Residential mobility among foreign-born persons living in Sweden is associated with lower mortality
Bj rn Albin, Katarina Hjelm, Jan Ekberg, et al
Clinical Epidemiology , 2010, DOI: http://dx.doi.org/10.2147/CLEP.S11827
Abstract: idential mobility among foreign-born persons living in Sweden is associated with lower mortality Original Research (3339) Total Article Views Authors: Bj rn Albin, Katarina Hjelm, Jan Ekberg, et al Published Date July 2010 Volume 2010:2 Pages 187 - 194 DOI: http://dx.doi.org/10.2147/CLEP.S11827 Bj rn Albin1,2, Katarina Hjelm1,2, Jan Ekberg3, S lve Elmst hl4 1School of Health and Caring Sciences, Linnaeus University, V xj , Sweden; 2Department of Health Sciences, Division of Geriatric Medicine, Lund University, Sweden; 3Centre of Labour Market Policy Research (CAFO), School of Management and Economics, V xj University, Sweden; 4Department of Health Sciences, Division of Geriatric Medicine, Lund University, Sweden Abstract: There have been few longitudinal studies on the effect of within-country mobility on patterns of mortality in deceased foreign-born individuals. The results have varied; some studies have found that individuals who move around within the same country have better health status than those who do not change their place of residence. Other studies have shown that changing one’s place of residence leads to more self-reported health problems and diseases. Our aim was to analyze the pattern of mortality in deceased foreign-born persons living in Sweden during the years 1970–1999 in relation to distance mobility. Data from Statistics Sweden and the National Board of Health and Welfare was used, and the study population consisted of 281,412 -foreign-born persons aged 16 years and over who were registered as living in Sweden in 1970. Distance mobility did not have a negative effect on health. Total mortality was lower (OR 0.71; 95% CI 0.69–0.73) in foreign-born persons in Sweden who had changed their county of residence during the period 1970–1990. Higher death rates were observed, after adjustment for age, in three ICD diagnosis groups “Injury and poisoning”, “External causes of injury and poisoning”, and “Diseases of the digestive system” among persons who had changed county of residence.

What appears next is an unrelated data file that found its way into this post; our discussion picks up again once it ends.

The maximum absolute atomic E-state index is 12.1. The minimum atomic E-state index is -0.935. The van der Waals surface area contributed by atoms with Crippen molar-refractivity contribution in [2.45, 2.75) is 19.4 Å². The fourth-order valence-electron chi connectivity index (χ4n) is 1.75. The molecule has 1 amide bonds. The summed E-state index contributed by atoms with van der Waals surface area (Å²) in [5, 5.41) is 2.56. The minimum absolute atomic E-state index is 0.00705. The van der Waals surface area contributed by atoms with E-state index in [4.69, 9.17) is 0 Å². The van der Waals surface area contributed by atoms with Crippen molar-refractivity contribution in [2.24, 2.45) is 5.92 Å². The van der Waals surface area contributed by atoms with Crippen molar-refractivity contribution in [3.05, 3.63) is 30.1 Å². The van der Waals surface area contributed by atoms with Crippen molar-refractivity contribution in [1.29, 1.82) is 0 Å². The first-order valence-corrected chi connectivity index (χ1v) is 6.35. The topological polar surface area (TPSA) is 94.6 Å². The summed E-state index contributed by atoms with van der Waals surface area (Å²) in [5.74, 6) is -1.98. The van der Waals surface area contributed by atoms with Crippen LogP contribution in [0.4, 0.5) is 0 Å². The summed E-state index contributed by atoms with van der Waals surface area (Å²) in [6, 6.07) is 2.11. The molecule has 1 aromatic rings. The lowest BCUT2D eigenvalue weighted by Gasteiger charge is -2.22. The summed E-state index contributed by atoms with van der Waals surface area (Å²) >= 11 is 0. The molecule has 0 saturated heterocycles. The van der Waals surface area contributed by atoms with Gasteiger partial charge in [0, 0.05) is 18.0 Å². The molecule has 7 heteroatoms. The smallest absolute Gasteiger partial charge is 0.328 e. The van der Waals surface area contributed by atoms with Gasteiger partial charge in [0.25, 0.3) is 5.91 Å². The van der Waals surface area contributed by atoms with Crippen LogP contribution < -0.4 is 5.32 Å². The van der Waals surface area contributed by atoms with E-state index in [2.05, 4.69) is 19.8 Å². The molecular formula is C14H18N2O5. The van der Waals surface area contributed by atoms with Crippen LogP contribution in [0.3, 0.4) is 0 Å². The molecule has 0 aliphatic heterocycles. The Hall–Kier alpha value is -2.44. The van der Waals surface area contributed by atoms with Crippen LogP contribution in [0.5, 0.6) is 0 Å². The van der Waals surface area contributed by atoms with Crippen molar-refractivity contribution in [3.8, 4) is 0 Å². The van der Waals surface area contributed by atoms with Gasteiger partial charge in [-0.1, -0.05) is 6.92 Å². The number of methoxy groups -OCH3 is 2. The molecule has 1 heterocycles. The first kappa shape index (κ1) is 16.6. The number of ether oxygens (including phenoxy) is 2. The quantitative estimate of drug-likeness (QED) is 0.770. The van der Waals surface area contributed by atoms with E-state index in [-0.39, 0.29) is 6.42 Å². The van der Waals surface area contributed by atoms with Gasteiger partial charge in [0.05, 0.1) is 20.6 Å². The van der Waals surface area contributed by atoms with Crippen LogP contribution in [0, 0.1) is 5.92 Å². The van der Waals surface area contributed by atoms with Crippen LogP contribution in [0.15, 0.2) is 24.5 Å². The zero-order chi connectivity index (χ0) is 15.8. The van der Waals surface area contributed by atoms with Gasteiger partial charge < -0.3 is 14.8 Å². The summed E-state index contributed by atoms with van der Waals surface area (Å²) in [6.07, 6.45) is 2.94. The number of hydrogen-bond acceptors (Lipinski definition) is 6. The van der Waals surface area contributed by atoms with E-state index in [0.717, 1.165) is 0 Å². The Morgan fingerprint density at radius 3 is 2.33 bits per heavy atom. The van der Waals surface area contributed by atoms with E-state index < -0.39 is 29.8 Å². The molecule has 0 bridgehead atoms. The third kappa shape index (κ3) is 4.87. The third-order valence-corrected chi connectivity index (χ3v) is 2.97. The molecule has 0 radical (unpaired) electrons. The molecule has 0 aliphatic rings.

Migration and Health
Katarina Hjelm,Bj?rn Albin,Rosa Benato,Panayota Sourtzi
Nursing Research and Practice , 2012, DOI: 10.1155/2012/621914
Utilization of In-Hospital Care among Foreign-Born Compared to Native Swedes 1987–1999
Bj?rn Albin,Katarina Hjelm,Jan Ekberg,S?lve Elmst?hl
Nursing Research and Practice , 2012, DOI: 10.1155/2012/713249